IOL / 10 OCTOBER 2018 - 20:35 / SIZWE DLAMINI
CAPE TOWN – The JSE on Wednesday welcomed the appointment of former Reserve Bank Governor Tito Mboweni as the Minister of Finance saying it was looking forward to re-establishing relations.
The announcement saw the rand trade favourably against the dollar and boosted markets across the board.
Tito Mboweni sworn in by Judge Pearl as the as the new Finance Minister of South
JSE chief executive Nicky Newton-King said: “It is critical that the economy is stabilised to attract both local and foreign investors. We hope that this announcement will influence Friday’s rating agency’s decision.”
The move to appoint Mboweni was described as a decisive step on the part of President Cyril Ramaphosa to deal with a situation threatening to become a crisis by NKC Research.
NKC analyst Gary van Staden said Mboweni was an inspired choice to replace erstwhile minister Nhlanhla Nene and the decisiveness of the move amid market uncertainty was widely welcomed.
“The former Reserve Bank governor can be a difficult personality, but his skillset and deep understanding of financial markets are likely to see him embrace a market-orientated policy framework with a no-nonsense attitude and dedication to economic growth and social development.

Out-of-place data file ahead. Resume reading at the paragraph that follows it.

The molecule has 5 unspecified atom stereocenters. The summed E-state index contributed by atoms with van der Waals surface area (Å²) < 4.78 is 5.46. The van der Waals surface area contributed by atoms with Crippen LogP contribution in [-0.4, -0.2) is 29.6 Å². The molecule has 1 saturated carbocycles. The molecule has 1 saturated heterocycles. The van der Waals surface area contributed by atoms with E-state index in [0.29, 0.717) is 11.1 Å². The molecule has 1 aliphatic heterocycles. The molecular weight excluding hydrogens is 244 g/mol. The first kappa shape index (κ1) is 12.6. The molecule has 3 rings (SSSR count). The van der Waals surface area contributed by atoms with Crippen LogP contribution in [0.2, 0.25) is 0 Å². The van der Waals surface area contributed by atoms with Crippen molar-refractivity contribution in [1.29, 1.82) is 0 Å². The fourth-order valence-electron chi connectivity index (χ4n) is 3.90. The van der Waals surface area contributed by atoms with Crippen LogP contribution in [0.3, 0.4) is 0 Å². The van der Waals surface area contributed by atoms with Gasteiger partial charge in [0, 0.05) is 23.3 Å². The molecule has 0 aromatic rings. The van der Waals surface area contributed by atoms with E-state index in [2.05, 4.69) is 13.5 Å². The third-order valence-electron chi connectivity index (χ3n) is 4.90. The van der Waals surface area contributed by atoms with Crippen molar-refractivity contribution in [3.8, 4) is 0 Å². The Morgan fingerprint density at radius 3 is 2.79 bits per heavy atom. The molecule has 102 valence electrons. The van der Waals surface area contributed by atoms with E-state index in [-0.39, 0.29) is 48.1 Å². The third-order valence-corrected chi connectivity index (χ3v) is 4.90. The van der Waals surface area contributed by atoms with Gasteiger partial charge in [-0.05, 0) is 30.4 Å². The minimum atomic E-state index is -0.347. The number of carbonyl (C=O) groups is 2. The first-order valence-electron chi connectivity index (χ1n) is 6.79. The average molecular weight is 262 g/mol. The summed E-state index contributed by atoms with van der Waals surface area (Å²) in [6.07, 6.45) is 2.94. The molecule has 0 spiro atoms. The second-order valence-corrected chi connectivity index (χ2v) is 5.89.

“We expect the appointment to have a positive impact on the credibility of the Ramaphosa administration,” said van Staden.
Financial services provider Ithala also joined the party welcoming Mboweni saying in steering the country towards an inclusive economy where the plight of the poor will be prioritised, Ithala is mindful of Mboweni’s previously stated call for government to “consider buying one of the country’s banks to boost access to finance for citizens and businesses”.
Ithala chief executive Danny Zandamela said: “As ex-governor of the Reserve Bank, Mboweni is a familiar figure to Ithala. His vast financial sector expertise is sure to win the confidence of financial markets, businesses and investors whilst also tackling the socio-economic ills fuelled by slow economic growth.”
Disclaimer - The views expressed here are not necessarily those of the BEE CHAMBER